Lewis sighed again and looked at her, dolefully.
"We can't let mum know. Not just yet." She pleaded
He nodded a reluctant affirmation.
"If you're still like this after school...God! will you be able to go to school?" She asked, anxious.
Seeing the fearful look on his face, she added quicky,
"It'll probably help you to remember. A familiar environment; seeing your friends. It'll all come back." She offered a weak smile.
They left the house in time to catch their bus, and sat together on the way to school. Neither spoke much, and tried to avoid the glances of other students. Jessie's friends were gossipping about a bulimic girl in the year below them; Lewis's friends (at least he thought they were his friends) were giving him curious glances. Jessie explained that they were halfwits, who couldn't conceive of him sitting next to his younger sister, instead of with them. Apparantly that was without precedent, and violated their social mores.
He wasn't in any hurry to immerse himself among his peers; the chatter on the bus was several decibels above comfort level for him at present, and only added to his anxiety. He did feel like he was on more familiar ground, though. As the bus turned a corner, Lewis's heart leapt. He noted familiar landmarks; the street; the houses; even some vehicles parked along the road looked familiar. Jessie, noting his interest, pointed towards a terraced house that appeared particularly salient to him.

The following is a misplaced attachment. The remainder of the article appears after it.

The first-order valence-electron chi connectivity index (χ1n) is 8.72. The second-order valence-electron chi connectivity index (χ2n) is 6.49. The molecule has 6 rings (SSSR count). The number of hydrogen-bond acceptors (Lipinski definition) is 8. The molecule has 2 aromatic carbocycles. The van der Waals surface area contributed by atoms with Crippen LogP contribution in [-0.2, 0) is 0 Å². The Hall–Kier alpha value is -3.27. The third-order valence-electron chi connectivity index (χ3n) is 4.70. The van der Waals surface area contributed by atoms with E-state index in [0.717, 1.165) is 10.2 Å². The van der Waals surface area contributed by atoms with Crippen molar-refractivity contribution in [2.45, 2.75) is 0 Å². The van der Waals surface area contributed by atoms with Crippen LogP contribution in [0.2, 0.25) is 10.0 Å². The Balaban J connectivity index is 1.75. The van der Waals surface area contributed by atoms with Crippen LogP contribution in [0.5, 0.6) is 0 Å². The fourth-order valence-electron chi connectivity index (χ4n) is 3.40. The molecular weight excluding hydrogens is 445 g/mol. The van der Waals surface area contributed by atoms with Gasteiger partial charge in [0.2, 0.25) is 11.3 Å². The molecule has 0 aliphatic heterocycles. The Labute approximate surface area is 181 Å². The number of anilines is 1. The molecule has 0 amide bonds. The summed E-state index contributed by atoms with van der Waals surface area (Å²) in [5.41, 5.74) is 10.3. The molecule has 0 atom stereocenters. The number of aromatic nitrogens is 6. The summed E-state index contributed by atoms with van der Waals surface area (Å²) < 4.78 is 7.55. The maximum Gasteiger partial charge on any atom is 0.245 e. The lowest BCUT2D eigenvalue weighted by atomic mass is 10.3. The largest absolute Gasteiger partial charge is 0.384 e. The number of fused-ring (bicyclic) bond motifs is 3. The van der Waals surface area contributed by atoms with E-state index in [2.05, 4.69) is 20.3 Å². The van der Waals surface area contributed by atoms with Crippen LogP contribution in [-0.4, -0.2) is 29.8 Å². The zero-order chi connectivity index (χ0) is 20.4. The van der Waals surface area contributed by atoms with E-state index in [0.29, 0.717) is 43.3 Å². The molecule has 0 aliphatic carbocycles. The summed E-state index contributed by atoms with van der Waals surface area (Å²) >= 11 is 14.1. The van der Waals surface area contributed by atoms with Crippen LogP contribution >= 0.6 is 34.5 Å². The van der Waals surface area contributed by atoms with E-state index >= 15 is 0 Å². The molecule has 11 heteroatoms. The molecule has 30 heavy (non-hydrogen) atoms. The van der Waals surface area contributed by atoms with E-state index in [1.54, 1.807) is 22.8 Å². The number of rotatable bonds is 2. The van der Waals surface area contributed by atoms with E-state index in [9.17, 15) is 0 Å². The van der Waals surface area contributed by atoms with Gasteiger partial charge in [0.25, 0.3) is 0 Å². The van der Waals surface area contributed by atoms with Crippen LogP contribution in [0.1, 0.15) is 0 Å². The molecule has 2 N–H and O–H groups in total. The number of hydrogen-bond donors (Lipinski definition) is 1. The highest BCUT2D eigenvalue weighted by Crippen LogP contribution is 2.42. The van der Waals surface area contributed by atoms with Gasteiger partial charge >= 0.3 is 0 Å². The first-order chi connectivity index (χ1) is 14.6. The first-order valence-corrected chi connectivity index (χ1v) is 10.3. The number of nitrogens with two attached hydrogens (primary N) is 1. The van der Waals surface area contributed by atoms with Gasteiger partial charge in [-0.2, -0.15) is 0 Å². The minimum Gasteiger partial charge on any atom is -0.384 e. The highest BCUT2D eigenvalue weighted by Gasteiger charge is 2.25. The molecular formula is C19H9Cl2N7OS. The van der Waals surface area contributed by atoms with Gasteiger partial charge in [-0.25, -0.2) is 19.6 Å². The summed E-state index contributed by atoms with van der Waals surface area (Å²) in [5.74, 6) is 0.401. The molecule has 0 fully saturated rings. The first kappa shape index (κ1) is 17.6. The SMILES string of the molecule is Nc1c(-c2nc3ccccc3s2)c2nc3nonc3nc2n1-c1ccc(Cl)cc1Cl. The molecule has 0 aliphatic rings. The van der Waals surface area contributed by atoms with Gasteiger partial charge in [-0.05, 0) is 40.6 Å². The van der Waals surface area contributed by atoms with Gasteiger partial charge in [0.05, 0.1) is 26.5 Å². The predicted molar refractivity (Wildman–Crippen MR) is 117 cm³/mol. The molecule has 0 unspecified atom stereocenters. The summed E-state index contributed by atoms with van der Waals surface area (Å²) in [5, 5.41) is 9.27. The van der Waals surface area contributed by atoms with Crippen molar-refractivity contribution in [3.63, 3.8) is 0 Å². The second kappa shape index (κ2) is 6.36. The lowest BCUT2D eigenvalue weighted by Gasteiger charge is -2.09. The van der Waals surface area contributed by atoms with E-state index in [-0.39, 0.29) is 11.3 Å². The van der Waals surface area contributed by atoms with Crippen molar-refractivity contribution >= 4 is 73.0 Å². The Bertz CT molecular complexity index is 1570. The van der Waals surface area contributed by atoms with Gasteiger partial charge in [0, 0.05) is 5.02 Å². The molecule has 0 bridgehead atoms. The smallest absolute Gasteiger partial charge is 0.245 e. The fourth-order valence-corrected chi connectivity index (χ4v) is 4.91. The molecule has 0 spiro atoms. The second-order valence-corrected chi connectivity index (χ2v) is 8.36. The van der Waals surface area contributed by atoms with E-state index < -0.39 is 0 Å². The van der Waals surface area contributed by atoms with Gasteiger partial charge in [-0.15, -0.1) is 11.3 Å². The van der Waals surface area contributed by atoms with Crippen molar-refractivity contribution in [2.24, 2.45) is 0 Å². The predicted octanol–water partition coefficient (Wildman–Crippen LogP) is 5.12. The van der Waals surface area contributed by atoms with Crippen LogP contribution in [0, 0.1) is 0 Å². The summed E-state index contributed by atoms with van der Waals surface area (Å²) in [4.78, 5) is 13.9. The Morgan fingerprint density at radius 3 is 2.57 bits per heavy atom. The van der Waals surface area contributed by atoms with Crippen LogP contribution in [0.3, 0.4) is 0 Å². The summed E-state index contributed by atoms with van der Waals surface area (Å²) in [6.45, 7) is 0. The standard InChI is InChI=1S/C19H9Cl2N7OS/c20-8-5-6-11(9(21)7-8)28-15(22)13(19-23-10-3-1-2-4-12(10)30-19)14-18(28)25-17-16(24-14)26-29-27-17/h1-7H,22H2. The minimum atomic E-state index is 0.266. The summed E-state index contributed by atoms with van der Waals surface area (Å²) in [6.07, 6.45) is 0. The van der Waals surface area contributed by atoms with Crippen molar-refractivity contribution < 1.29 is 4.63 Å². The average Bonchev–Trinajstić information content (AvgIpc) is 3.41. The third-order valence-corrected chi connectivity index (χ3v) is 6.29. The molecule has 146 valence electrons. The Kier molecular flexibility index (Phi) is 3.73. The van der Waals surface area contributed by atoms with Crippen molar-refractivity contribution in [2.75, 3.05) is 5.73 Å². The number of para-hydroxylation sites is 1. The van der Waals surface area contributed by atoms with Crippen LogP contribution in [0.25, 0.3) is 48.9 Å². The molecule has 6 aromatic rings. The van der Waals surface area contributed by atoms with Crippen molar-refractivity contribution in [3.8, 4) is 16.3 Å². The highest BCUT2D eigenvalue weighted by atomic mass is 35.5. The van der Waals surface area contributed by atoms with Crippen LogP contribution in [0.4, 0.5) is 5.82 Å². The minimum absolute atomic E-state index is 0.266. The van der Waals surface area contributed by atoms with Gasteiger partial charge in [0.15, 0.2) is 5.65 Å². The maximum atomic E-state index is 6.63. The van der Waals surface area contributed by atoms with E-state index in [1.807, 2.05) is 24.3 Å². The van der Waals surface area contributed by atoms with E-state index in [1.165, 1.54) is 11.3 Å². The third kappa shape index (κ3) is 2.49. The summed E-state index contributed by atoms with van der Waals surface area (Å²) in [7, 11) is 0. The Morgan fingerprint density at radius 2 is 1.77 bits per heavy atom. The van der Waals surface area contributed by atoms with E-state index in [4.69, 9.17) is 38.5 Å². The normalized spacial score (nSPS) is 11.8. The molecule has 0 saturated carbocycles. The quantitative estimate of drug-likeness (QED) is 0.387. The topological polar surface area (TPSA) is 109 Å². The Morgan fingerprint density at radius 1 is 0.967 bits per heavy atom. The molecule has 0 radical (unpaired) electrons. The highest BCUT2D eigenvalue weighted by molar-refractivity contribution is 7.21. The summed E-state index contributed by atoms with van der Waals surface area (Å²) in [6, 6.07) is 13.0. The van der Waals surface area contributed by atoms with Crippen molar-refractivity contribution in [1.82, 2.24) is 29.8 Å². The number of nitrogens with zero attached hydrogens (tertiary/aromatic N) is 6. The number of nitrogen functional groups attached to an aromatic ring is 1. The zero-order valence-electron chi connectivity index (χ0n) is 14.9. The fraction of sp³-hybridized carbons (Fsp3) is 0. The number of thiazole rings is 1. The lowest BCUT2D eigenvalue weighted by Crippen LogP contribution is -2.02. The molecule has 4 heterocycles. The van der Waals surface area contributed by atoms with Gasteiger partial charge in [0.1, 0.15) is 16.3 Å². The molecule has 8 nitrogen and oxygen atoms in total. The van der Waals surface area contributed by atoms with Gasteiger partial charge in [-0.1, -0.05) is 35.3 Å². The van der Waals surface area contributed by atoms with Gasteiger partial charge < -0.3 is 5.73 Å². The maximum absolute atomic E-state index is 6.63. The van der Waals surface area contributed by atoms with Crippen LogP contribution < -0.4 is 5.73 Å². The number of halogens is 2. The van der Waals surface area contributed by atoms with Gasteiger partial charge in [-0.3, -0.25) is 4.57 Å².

"That's where we used to live. You remember it, don't you?" she inquired, excitedly.
A potpourri of emotions threatened to overwhelm him, as memories flooded his mind; memories of a childhood spent on these streets. Every corner and crevice of the neighbourhood was, he realised, indelibly imprinted on his being, so that the sight of it speeding past filled him with a greater notalgia than even Odyseus could have conceived of. He wanted to call out, to implore the bus driver to stop, or at least slow down so that this halcyon vision could be held onto for just a moment longer. He remained silent, though, and stared longingly at the retreating eaves of the last house visible, of that enchanted roadway.
He was silent for the remainder of the journey, staring at the seat-rest in front of him as if looking through it. Jessie pressed him to know if he was ok, but he merely grunted in response. He seemed to be cogitating deeply, as if ruminating over a complex problem.
The bus pulled up to the kerb outside the school. Though Jessie and Lewis were seated towards the front of the bus, they were among the last off.